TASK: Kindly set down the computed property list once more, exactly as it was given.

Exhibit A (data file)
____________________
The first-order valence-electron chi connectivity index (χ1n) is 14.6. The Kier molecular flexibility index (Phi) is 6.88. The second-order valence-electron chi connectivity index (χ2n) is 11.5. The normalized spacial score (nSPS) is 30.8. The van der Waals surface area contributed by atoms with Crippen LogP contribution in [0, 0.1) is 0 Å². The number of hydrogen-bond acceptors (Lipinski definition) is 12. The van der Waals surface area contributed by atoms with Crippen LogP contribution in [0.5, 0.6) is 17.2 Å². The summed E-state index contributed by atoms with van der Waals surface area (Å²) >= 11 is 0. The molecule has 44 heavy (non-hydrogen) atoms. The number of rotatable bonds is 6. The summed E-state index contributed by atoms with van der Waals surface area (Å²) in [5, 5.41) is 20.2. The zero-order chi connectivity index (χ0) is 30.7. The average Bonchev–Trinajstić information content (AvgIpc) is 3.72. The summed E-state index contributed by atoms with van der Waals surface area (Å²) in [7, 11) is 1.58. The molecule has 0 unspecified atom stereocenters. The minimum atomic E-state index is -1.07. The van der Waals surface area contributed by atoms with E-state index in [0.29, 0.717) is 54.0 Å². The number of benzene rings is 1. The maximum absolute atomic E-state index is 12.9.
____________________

The first-order valence-electron chi connectivity index (χ1n) is 14.6. The Kier molecular flexibility index (Phi) is 6.88. The second-order valence-electron chi connectivity index (χ2n) is 11.5. The normalized spacial score (nSPS) is 30.8. The van der Waals surface area contributed by atoms with Crippen LogP contribution in [0, 0.1) is 0 Å². The number of hydrogen-bond acceptors (Lipinski definition) is 12. The van der Waals surface area contributed by atoms with Crippen LogP contribution in [0.5, 0.6) is 17.2 Å². The summed E-state index contributed by atoms with van der Waals surface area (Å²) >= 11 is 0. The molecule has 44 heavy (non-hydrogen) atoms. The number of rotatable bonds is 6. The summed E-state index contributed by atoms with van der Waals surface area (Å²) in [5, 5.41) is 20.2. The zero-order chi connectivity index (χ0) is 30.7. The average Bonchev–Trinajstić information content (AvgIpc) is 3.72. The summed E-state index contributed by atoms with van der Waals surface area (Å²) in [7, 11) is 1.58. The molecule has 0 unspecified atom stereocenters. The minimum atomic E-state index is -1.07. The van der Waals surface area contributed by atoms with E-state index in [0.29, 0.717) is 54.0 Å². The number of benzene rings is 1. The maximum absolute atomic E-state index is 12.9.